David Bourget (Western Ontario)
David Chalmers (ANU, NYU)
Rafael De Clercq
Ezio Di Nucci
Jack Alan Reynolds
Learn more about PhilPapers
Philosophical Quarterly 55 (219):286–314 (2005)
A continuous Oxford tradition on knowledge runs from John Cook Wilson to John McDowell. A central idea is that knowledge is not a species of belief, or that, in McDowell's terms, it is not a hybrid state; that, moreover, it is a kind of taking in of what is there that precludes one's being, for all one can see, wrong. Cook Wilson and McDowell differ on what this means as to the scope of knowledge. J.L. Austin set out the requisite foundations for McDowell to be right. McDowell has shown why the tradition, and his version of it, need to be right. But he does not accept Austin's innovation. That is a shame. For, despite McDowell's very great insightfulness, precisely that much separates him from a very powerful, and correct, view of what knowledge is
|Keywords||occasion-sensitivity knowledge epistemology Austin|
|Categories||categorize this paper)|
Setup an account with your affiliations in order to access resources via your University's proxy server
Configure custom proxy (use this if your affiliation does not provide a proxy)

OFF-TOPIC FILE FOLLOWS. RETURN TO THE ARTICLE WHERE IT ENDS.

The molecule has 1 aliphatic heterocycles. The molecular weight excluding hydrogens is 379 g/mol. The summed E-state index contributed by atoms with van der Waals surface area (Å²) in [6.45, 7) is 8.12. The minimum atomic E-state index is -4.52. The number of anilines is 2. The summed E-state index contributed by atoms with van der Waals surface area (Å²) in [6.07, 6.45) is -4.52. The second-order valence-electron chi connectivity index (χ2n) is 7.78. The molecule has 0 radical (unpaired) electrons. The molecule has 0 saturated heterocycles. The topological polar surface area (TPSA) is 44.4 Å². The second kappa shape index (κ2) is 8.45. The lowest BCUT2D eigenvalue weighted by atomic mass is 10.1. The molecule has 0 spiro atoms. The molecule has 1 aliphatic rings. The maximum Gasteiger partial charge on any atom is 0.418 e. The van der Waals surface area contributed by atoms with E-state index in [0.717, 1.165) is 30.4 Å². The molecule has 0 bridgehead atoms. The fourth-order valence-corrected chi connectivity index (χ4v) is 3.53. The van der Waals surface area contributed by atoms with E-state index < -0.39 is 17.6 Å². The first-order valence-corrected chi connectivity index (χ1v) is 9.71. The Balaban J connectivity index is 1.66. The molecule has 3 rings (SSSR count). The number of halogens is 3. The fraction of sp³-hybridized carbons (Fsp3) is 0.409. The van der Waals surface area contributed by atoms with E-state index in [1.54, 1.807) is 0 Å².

|Through your library|
References found in this work BETA
No references found.
Citations of this work BETA
Wesley Buckwalter, David Rose & John Turri (2015). Belief Through Thick and Thin. Noûs 49 (4):748-775.
Mark Eli Kalderon (2011). Before the Law. Philosophical Issues 21 (1):219-244.
Marc Champagne (2015). Disjunctivism and the Ethics of Disbelief. Philosophical Papers 44 (2):139-163.
Alan Millar (2011). Why Knowledge Matters. Aristotelian Society Supplementary Volume 85 (1):63-81.
Alan Millar (2007). The State of Knowing. Philosophical Issues 17 (1):179–196.
Similar books and articles
Duncan Pritchard (2003). McDowell on Reasons, Externalism and Scepticism. European Journal of Philosophy 11 (3):273-294.
Mark Kaplan (2000). To What Must an Epistemology Be True? Philosophy and Phenomenological Research 61 (2):279-304.
Willem A. deVries (2006). McDowell, Sellars, and Sense Impressions. European Journal of Philosophy 14 (2):182–201.
A. D. P. Kalansuriya (1981). Sense-Data and J.L. Austin: A Re-Examination. Indian Philosophical Quarterly 8 (April):357-371.
Avner Baz (2008). The Reaches of Words. International Journal of Philosophical Studies 16 (1):31 – 56.
John Henry McDowell (1998). Meaning, Knowledge, and Reality. Harvard University Press.
Paul E. Robinson (1991). McDowell Against Criterial Knowledge. Ratio 4 (1):59-75.
ByAlan Millar (2005). Travis' Sense of Occasion. Philosophical Quarterly 55 (219):337–342.
Mathieu Marion, John Cook Wilson. Stanford Encyclopedia of Philosophy.
Added to index2009-01-28
Total downloads94 ( #43,172 of 1,796,251 )
Recent downloads (6 months)5 ( #170,249 of 1,796,251 )
How can I increase my downloads?